Callandra looked totally confused. “No one knows. There was nobody there from midday until this morning. It could have happened at any time.”

“She would not have a sitting in the evening,” Hester replied. “He wouldn’t paint after the light was gone.”

Callandra colored faintly. “Oh no, of course not. I’m sorry. It’s ridiculous how deeply it shocks one when it is someone connected, however. .”

Monk came in from the kitchen. “The kettle is boiling,” he told Hester.

“Oh, for goodness’ sake!” Callandra said with a tight little laugh. “You can make a cup of tea, William!”

He stopped, perhaps realizing for the first time how close to hysteria she was.

Hester turned to him to see if he understood. She saw the flash of comprehension in his eyes, and left him to attend to tea. She looked at Callandra. “Sit down,” she directed, almost guiding her to the other chair. “Have you any idea why this Allardyce did such a thing?” Now that she was met with the necessity of thinking about it more rationally, she realized she knew nothing at all about Mrs. Beck.

Callandra made a profound effort at self-control. “I don’t know for certain that it was Allardyce,” she answered. “They were both found in his studio. Allardyce himself was gone.” Her eyes met Hester’s, pleading for some answer that would make it no more than a sadness far removed from them, like an accident in the street, tragic but not personal. But it was not possible. Whatever had happened, this would change their lives irrevocably simply by the violence of it.

Hester tried to think of something to say, but before she could, Monk came back into the room with tea on a tray. He poured, and they all sat in silence for a few moments, sipping the hot liquid and feeling it ease the clenched-up knots inside.

Callandra set her cup down and faced Monk with more composure. “William, she and this other woman were murdered. It is sure to be very ugly and distressing, no matter how it happened. Dr. Beck will be involved because he is. . was her husband.” She picked up her tea once more, but her hand wobbled a trifle and she set the cup down again before she spilled it. “There are bound to be a lot of questions, and not all of them will be kind.” Her face looked extraordinarily vulnerable, almost bruised. “Please. . will you do what you can to protect him?”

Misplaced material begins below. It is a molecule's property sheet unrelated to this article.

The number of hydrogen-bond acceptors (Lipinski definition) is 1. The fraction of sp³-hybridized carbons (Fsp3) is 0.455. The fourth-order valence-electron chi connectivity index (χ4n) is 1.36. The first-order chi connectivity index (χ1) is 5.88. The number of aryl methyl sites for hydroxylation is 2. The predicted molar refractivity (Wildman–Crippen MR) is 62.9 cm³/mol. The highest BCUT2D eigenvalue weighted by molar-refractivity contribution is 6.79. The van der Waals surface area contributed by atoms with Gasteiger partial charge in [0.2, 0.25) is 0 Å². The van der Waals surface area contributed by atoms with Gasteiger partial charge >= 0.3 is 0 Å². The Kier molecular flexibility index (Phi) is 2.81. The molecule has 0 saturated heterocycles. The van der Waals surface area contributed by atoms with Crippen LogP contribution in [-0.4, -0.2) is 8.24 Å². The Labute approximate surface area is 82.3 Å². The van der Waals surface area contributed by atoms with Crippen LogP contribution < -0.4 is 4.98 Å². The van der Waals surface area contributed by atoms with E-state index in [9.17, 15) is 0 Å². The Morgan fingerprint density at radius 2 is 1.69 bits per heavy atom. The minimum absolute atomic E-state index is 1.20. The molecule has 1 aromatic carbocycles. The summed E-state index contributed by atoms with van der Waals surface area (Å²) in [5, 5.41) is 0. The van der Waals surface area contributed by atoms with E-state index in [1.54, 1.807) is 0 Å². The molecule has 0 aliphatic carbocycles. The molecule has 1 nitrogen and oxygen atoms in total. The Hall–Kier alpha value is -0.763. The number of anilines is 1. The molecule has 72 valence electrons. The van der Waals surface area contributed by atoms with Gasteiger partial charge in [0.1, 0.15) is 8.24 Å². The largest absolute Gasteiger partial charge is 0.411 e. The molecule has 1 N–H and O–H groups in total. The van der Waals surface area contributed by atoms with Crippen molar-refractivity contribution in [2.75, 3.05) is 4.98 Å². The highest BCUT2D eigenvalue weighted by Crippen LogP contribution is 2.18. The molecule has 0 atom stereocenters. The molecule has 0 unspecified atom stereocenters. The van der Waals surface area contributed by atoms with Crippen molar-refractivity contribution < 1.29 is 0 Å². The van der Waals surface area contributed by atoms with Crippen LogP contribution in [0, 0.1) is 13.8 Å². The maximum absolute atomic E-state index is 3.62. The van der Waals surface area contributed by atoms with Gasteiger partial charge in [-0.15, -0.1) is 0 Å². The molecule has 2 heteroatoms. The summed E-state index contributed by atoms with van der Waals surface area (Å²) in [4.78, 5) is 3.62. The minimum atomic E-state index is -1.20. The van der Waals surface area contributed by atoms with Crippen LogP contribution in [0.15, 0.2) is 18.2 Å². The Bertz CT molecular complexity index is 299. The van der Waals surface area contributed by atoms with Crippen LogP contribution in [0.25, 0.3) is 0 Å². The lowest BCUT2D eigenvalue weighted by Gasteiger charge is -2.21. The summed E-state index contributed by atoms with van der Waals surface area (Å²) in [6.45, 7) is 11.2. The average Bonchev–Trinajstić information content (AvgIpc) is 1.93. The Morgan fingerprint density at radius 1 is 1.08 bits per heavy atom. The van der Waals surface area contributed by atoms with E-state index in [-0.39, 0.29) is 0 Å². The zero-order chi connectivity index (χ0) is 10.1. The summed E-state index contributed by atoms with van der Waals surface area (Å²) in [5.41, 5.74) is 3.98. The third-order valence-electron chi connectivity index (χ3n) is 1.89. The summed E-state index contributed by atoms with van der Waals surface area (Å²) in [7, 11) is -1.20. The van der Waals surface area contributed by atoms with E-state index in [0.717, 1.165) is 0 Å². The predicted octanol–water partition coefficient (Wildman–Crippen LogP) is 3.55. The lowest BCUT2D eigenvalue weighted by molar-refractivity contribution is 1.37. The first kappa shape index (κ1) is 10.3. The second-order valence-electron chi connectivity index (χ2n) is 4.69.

Hester turned to look at Monk also. He had left the police force with extreme ill feeling between himself and his superior. One could debate whether he had resigned or been dismissed. Asking him to involve himself in a police matter was requiring of him a great deal. Yet both he and Hester owed Callandra more than was measurable in purely practical terms, regardless of loyalty and affection, which would in themselves have been sufficient. She had given them unquestioning friendship regardless of her own reputation. In lean times she had discreetly supported them financially, never referring to it or asking anything in return but to be included.

Hester saw the hesitation in Monk’s face. She drew breath in to say something that would urge him to accept. Then she saw that he was going to, and was ashamed of herself for having doubted him.

“I’ll go to the station concerned,” he agreed. “Where were they found?”

“Acton Street,” Callandra replied, relief quick in her voice. “Number twelve. It’s a house with an artist’s studio on the top floor.”

“Acton Street?” Monk frowned, trying to place it.

“Off the Gray’s Inn Road,” Callandra told him. “Just beyond the Royal Free Hospital.”

Hester felt her mouth go dry. She tried to swallow, and it caught in her throat.

Monk was looking at Callandra. His face was blank, but the muscles in his neck were pulled tight. Hester knew that the studio must be in Runcorn’s area, and that Monk would have to approach him if he were to involve himself. It was an old enmity going back to Monk’s first days on the force. But whatever he felt about that now, he masked it well. He was already bending his mind to the task.